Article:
Indeed, Cyprus has a rich Jewish history. During the Second Temple period, a large Jewish community lived on the island, and in some archeological sites, coins were minted by the Hasmoneans in Eretz Israel, which included a jar and vessels from Eretz Yisrael. Columns of synagogues were found in the villages of Golgavi and Lapithos. In 138 BC, the Roman Senate sent a letter to its representatives in Cyprus to ensure they treated the Jews decently. 250 years later, in 116 CE, there was a local revolt against the Romans in which Jews also participated. The revolt failed, and the Roman commissioner ordered to kill all the Jews on the island.
Since then, there have been several waves of Jewish settlements in Cyprus. In 1571, the Turks conquered the island and settled wealthy Jewish families from Safed and Greece. Since then, there has been a place in Famagusta called "The Bridge of the Jews". Rabbi Eliezer Ashkenazi wrote his famous book "Yosef Lekach" in Famagusta, before he became the rabbi of Prague. At the end of the 19th century, PICA established three Jewish agricultural settlements that had been abandoned previously. In 1902, Herzel presented a plan for the establishment of Jewish colonies in Cyprus, which was about two years before the 'Uganda Plan'.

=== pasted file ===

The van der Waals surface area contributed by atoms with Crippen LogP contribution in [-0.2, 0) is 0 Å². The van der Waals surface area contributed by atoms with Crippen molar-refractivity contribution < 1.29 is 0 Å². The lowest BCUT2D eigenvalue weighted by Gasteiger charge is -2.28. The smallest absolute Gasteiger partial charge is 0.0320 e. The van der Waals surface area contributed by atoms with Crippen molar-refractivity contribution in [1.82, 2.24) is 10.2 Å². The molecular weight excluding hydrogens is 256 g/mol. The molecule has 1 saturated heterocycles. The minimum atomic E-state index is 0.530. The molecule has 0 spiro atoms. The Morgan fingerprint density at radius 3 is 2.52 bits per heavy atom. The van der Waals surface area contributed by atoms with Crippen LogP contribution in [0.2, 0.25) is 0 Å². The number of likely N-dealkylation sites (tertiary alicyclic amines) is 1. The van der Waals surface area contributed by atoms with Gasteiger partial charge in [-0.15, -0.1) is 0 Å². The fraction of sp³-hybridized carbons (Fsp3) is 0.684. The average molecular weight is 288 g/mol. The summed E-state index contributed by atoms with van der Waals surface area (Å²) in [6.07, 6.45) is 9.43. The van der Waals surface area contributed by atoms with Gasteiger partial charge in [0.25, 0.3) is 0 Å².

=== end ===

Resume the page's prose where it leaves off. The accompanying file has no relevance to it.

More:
However, in the history of Judaism in Cyprus, the period between 1946 and 1949 was particularly memorable, since it was when the British deported Jewish immigrants 'Maapilim' from Israel, and interned them in detention camps in Cyprus. Some 52,000 illegal immigrants were interned in 12 camps where they tried to maintain a community life. My mother was one of them. There were many letters of questions in Halakha that the detainees wrote to rabbis in Israel, and they had to pass the British censor in order to be sent. In 1947, Rabbi Yehoshua Mendel Ehrenberg came from Israel and organized the Rabbinical Committee in the camps that dealt with religious matters, founded rabbinical courts, and especially solving big problem of 'Agunot'- single women, which couldn't remarry because they didn't have proof that their old husbands died during the holocaust.